“…it’s arguably the most important and concrete policy difference between the two campaigns. The Medicare changes get more attention on both sides, but Romney and Ryan don’t intend to touch Medicare for 10 years, they swear they’ll honor the Medicare guarantee, and at least in Ryan’s most recent budget, he envisions the exact same long-term spending path as Obama does. By contrast, Romney and Ryan intend to begin cutting Medicaid immediately, and independent analyses suggest that their cuts could throw as many as 30 million people off the program. If you want to see the difference between Obama and Romney’s vision for American policy, it’s probably the single starkest example.

Which is, no doubt, why Clinton chose to highlight it. Tonight, his role was wonk-in-chief, and he was trying to persuade the public of an old idea: That the best way to understand this election is to simply do the arithmetic. And so, for 48 minutes, that’s pretty much what he did. The question now is whether the Romney campaign can persuade voters that there’s a mistake in Clinton’s math.”

A Checkup On One Of America’s Most Expensive Patients

Sue Beder is among the 5 percent of American patients who account for half of all the nation’s health care dollars (Photo: Martha Bebinger/WBUR)

By Martha Bebinger
WBUR

In April, we introduced you to one of America’s most expensive patients. Stoughton’s Sue Beder is 66 and has had multiple sclerosis since she was 18. She sees half a dozen doctors, takes 21 prescribed medications, and is typically in and out of the hospital twice a year. You can listen to her story here.

Beder is one of the 5 percent of patients we often hear about who account for half of all health care dollars in the United States. As one of the most expensive patients, Beder is at the epicenter of Massachusetts’ efforts to save money while improving her care.

Late last year, Beder signed up with an agency, Senior Whole Health, that receives the money Medicare and Medicaid expect to spend on Beder and pools that into one budget. It’s an approach the state plans to expand to 110,000 disabled patients across Massachusetts. Senior Whole Health pledges to spend less than the government would spend and, in exchange, the agency gets to decide how best to spend the money to keep Beder healthy.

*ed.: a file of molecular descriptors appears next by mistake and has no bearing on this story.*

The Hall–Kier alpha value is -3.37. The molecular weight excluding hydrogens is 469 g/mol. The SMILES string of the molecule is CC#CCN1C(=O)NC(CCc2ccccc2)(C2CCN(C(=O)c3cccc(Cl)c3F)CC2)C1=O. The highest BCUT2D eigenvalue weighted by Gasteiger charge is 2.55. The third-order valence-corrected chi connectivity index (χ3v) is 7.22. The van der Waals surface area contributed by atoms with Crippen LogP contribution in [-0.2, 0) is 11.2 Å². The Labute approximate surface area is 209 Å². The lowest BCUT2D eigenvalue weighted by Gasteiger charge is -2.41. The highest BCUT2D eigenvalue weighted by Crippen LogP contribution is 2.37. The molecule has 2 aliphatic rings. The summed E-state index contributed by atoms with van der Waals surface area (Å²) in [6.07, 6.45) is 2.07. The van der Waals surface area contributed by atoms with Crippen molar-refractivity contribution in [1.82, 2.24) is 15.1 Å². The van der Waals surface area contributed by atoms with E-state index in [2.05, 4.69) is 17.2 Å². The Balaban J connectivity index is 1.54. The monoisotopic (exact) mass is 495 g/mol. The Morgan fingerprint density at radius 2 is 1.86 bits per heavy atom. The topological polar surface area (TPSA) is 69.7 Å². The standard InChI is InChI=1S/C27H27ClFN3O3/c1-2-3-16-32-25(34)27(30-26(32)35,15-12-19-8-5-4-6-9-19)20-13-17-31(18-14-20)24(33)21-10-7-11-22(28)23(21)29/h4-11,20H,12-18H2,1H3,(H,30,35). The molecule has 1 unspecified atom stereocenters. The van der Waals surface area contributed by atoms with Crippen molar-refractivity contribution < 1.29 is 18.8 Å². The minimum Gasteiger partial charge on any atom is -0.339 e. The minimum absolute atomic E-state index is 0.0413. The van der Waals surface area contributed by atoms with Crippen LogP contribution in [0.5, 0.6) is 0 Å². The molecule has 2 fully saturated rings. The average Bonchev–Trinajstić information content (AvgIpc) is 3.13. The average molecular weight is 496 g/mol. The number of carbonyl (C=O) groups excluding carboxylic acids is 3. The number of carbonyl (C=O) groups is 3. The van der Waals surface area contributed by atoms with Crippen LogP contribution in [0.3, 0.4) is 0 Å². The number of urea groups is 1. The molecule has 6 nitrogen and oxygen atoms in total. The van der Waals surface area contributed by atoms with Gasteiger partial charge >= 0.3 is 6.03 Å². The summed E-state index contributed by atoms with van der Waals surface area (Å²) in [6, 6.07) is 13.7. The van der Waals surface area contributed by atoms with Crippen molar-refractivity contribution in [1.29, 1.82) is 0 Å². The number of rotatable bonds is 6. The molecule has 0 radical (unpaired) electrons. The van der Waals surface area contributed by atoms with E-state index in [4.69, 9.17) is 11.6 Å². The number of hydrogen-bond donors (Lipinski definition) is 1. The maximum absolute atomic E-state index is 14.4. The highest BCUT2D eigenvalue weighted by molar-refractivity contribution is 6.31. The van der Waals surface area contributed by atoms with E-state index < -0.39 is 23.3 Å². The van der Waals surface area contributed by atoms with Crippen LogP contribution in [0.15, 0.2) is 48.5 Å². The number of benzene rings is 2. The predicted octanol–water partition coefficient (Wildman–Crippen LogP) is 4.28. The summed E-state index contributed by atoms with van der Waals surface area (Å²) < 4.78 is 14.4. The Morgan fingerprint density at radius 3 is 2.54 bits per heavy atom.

Beder couldn’t have been happier with the move. The agency put handrails in her bathroom and started buying all her vitamins and lotions. It supplied adult diapers so that she wouldn’t get out of bed at night and risk a fall. The agency is doing all this to help Beder stay home. That’s where she wants to be, and it’s cheaper than moving her into a nursing home.

So is this idea working? Is spending more money up-front on this home-based care helping Beder avoid costly medical care? Continue reading

Mass. Experience: Even $1 Co-Pay Can Block Needed Care

(Wikimedia commons/Bloodshedder)

It’s not enough to get everybody insured. You have to get everybody insured well enough so that they get the care they need. And in the case of very poor people, even a $1 or a $3 co-pay can be a barrier to care.

That’s my take on a new Massachusetts-based study, done by Harvard Medical School researchers and just out in the Journal of General Internal Medicine. Other states may want to take heed, now that the federal health overhaul has been upheld by the Supreme Court and they’re moving towards getting more people insured. All insurance is not the same, and for some, even the relatively generous Massachusetts Medicaid benefits may not be enough.

More on the study soon, but first, here’s the human side from its lead author, Dr. Danny McCormick of the Cambridge Health Alliance:

“For people who aren’t in the position of being at 133% of poverty, it’s inconceivable that [a $1 or $3 co-pay] would inhibit you from getting a medication if the doctor prescribed it. But I saw a patient last week, a young man with a chronic medical condition, who works at a deli, earns minimum wage, and rides his bike to work because he can’t afford a car.

‘I have actually no dollars in my pocket.’

I had seen him two months before and told him, ‘Your blood pressure is dangerously high, here’s a prescription for medication. You’ve really got to take it.”

So he comes back last week and he says, ‘You’re going to be unhappy with me but I didn’t take it.’

I said, ‘Okay, what were the problems?’

He said,’I've got Medicaid but I’m so far behind on bills I have actually no dollars in my pocket. I’m waiting for a check from work, and as soon as that gets here I can get that medication.’”

Moral of the story: “Even very small co-payments — and this is borne out in the literature — can inhibit extra-low-income people. This was a particularly striking case because he had such high blood pressure, and he showed up again and it was worse, and I ended up sending him to the ER, and that ends up costing fantastically more than the minimum co-pay he would have had to pay. I see it all the time as a primary care doctor: even very low co-payments inhibit needed care.” Continue reading